How stable is the binary distinction between the documentary and the fictional? Is fiction’s claim to representing reality any less valid than that of non-fiction? How does creative non-fiction conjure the sense of the Real? Can an archival document convey the depth of spiritual, emotional, and aesthetically infused intimacy on its own? What happens when the documentary and the fictional overlap to produce competing versions of the Real? What is at stake in such an overlap when the competing versions of the Real vie for a definitive, true account of events past and present?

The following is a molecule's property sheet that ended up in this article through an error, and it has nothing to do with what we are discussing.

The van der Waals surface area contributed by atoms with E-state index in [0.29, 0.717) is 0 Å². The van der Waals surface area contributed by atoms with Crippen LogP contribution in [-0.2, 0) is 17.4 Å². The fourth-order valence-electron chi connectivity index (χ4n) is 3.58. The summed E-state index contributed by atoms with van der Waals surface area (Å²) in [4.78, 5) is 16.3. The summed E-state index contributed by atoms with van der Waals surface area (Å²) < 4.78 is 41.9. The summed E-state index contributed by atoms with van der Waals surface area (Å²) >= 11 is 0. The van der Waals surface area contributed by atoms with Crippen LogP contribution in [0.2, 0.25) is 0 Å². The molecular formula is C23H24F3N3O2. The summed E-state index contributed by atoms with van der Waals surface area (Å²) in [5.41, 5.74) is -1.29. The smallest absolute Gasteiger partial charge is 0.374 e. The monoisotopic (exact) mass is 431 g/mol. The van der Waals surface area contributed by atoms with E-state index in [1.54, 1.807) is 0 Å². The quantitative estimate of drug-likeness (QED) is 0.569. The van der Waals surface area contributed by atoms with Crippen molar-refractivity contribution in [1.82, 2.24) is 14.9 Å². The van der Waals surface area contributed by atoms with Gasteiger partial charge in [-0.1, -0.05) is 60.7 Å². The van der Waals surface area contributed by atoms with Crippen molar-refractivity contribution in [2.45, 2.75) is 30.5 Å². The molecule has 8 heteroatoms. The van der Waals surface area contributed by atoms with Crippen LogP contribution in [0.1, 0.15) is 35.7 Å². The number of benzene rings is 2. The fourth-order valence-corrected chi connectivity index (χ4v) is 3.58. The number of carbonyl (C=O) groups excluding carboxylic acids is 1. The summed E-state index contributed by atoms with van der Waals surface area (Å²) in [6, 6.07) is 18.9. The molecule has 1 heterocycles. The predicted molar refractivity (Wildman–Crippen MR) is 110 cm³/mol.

This class investigates various genres of storytelling that appeal to the documentary and the factual in pursuit of authenticity: propaganda, counter-propaganda, conspiracy theories, political and artistic manifestos, historical fiction and cinema, diary writing, autobiography and memoir, and documentary photography and film. Focusing geographically on East-Central Europe and Russia and chronologically on the last 100 years, the class will take up such thematic units as civil war, socialist realism, capitalist realism, the deaths of dictators, revolutionary hagiography, homefront narratives, and survivor testimony.Learn More